Sims and his team are now looking to identify Levy behavior in lower marine animals such as octopuses. The researchers also want to probe the evolutionary history of Lévy behavior — for instance by monitoring the movements of the "living fossil" known as the nautilus, which has not evolved much for hundreds of millions of years, as well as by analyzing fossil traces of other marine animals.


Cookiecutter sharks prefer Swordfish

Cookiecutter sharks prefer Swordfish

Copyright © NOAA, Creative Commons

Parasitic Cookiecutter sharks seem to prefer biting chunks from Swordfish as opposed to other species.

According to the results of a study by US biologists, parasitic Cookiecutter sharks, Isistius brasiliensis, preferentially attack Swordfish, Xiphias gladius, over other pelagic fish.

Experts from the University of Hawaii, the University of Rhode Island, the Monterey Bay Aquarium and California State University studied bite scars left by Cookiecutter sharks on fish landed at the Honolulu Fish Auction.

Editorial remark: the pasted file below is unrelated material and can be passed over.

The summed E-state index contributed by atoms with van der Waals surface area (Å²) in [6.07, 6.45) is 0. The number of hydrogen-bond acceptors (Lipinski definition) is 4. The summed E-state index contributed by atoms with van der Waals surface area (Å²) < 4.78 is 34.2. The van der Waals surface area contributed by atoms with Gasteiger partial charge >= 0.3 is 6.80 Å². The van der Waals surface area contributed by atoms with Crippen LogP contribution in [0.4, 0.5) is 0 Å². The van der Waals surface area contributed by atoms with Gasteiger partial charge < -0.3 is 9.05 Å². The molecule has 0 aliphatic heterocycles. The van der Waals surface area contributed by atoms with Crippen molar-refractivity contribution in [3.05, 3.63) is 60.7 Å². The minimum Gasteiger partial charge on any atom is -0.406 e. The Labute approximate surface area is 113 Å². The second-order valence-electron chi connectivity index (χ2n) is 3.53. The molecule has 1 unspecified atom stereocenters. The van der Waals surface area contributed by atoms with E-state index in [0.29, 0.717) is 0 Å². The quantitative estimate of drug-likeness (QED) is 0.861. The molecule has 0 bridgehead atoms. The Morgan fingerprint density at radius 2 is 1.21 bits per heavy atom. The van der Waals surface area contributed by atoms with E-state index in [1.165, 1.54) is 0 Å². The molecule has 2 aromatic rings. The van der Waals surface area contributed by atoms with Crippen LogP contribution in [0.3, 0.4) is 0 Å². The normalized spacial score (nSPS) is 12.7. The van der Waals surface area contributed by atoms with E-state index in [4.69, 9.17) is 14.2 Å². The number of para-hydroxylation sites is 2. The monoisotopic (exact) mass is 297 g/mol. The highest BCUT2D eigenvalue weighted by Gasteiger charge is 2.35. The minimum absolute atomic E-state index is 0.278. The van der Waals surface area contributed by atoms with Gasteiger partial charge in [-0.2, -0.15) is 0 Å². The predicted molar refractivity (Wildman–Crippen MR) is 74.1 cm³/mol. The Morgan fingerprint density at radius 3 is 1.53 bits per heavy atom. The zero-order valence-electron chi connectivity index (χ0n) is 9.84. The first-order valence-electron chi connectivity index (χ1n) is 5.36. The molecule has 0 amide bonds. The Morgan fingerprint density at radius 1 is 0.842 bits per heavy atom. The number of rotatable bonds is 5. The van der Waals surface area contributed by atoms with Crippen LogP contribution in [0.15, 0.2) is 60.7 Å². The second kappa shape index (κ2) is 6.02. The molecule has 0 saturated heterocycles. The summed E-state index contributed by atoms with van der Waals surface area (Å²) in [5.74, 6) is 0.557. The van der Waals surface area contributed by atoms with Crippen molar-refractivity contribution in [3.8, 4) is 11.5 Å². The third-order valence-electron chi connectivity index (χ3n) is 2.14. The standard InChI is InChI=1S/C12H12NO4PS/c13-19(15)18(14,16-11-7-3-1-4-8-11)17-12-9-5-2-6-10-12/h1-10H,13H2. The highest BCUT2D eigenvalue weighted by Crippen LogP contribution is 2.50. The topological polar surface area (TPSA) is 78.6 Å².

The results showed that 25% of Swordfish examined had scars from previous Cookiecutter shark bites, compared to 8.3% of Opah, Lampris guttatus, and much lower numbers for other pelagic fishes.

More bites than other fish

The findings, which have just been published in the journal Environmental Biology of Fishes, also state that most fish have just one Cookiecutter shark bite per individual.

However, Swordfish, often had more than five bites each, as well as a higher proportion of healed scars from previous shark attacks.

The study's authors, Yannis Papastamatiou, Brad Wetherbee, John O'Sullivan, Gwen Goodmanlowe and Christopher Lowe wrote: "Seasonal changes in the probability of hooked fish being bitten by sharks were apparent for Swordfish, Bigeye Tuna and Opah.

"Based on bite scar diameter, larger Cookiecutter Sharks may preferentially attack Swordfish rather than the other species of pelagic fish."

Bites left by a Cookie cutter shark

Daily migrations
Prior to the study, little was known about its feeding behaviour, but it's been reported to have taken chunks out of a range of things, including fishes, marine mammals, squid, human corpses and even inanimate objects such as submarines and undersea cables.

The Cookiecutter shark, Isistius brasiliensis, is a small dogfish-sized shark and is found in warm oceans across the globe.

The species often lives in deep waters and has been recorded as deep as 3.7km/2.3 miles down.